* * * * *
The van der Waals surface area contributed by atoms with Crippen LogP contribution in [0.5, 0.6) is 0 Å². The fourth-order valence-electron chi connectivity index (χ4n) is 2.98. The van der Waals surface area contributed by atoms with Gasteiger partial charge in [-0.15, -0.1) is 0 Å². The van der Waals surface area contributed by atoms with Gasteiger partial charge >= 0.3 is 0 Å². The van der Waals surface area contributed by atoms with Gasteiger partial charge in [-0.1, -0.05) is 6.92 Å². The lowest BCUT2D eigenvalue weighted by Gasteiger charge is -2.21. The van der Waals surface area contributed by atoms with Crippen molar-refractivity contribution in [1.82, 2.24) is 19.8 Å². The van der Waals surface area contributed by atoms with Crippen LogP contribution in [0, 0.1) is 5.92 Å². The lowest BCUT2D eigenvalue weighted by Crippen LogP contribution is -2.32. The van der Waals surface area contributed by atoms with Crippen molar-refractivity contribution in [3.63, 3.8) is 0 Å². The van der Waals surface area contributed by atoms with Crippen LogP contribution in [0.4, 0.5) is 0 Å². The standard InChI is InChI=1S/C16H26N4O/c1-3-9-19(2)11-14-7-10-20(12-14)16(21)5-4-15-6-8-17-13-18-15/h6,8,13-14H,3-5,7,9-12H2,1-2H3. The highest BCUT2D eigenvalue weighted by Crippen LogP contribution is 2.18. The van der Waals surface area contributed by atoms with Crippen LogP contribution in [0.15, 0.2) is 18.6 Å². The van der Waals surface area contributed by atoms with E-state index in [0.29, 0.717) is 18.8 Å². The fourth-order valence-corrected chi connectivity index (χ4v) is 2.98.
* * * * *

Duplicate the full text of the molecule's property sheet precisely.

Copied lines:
The van der Waals surface area contributed by atoms with Crippen LogP contribution in [0.5, 0.6) is 0 Å². The fourth-order valence-electron chi connectivity index (χ4n) is 2.98. The van der Waals surface area contributed by atoms with Gasteiger partial charge in [-0.15, -0.1) is 0 Å². The van der Waals surface area contributed by atoms with Gasteiger partial charge >= 0.3 is 0 Å². The van der Waals surface area contributed by atoms with Gasteiger partial charge in [-0.1, -0.05) is 6.92 Å². The lowest BCUT2D eigenvalue weighted by Gasteiger charge is -2.21. The van der Waals surface area contributed by atoms with Crippen molar-refractivity contribution in [1.82, 2.24) is 19.8 Å². The van der Waals surface area contributed by atoms with Crippen LogP contribution in [0, 0.1) is 5.92 Å². The lowest BCUT2D eigenvalue weighted by Crippen LogP contribution is -2.32. The van der Waals surface area contributed by atoms with Crippen molar-refractivity contribution in [3.63, 3.8) is 0 Å². The van der Waals surface area contributed by atoms with Crippen LogP contribution in [0.4, 0.5) is 0 Å². The standard InChI is InChI=1S/C16H26N4O/c1-3-9-19(2)11-14-7-10-20(12-14)16(21)5-4-15-6-8-17-13-18-15/h6,8,13-14H,3-5,7,9-12H2,1-2H3. The highest BCUT2D eigenvalue weighted by Crippen LogP contribution is 2.18. The van der Waals surface area contributed by atoms with Crippen LogP contribution in [0.15, 0.2) is 18.6 Å². The van der Waals surface area contributed by atoms with E-state index in [0.29, 0.717) is 18.8 Å². The fourth-order valence-corrected chi connectivity index (χ4v) is 2.98.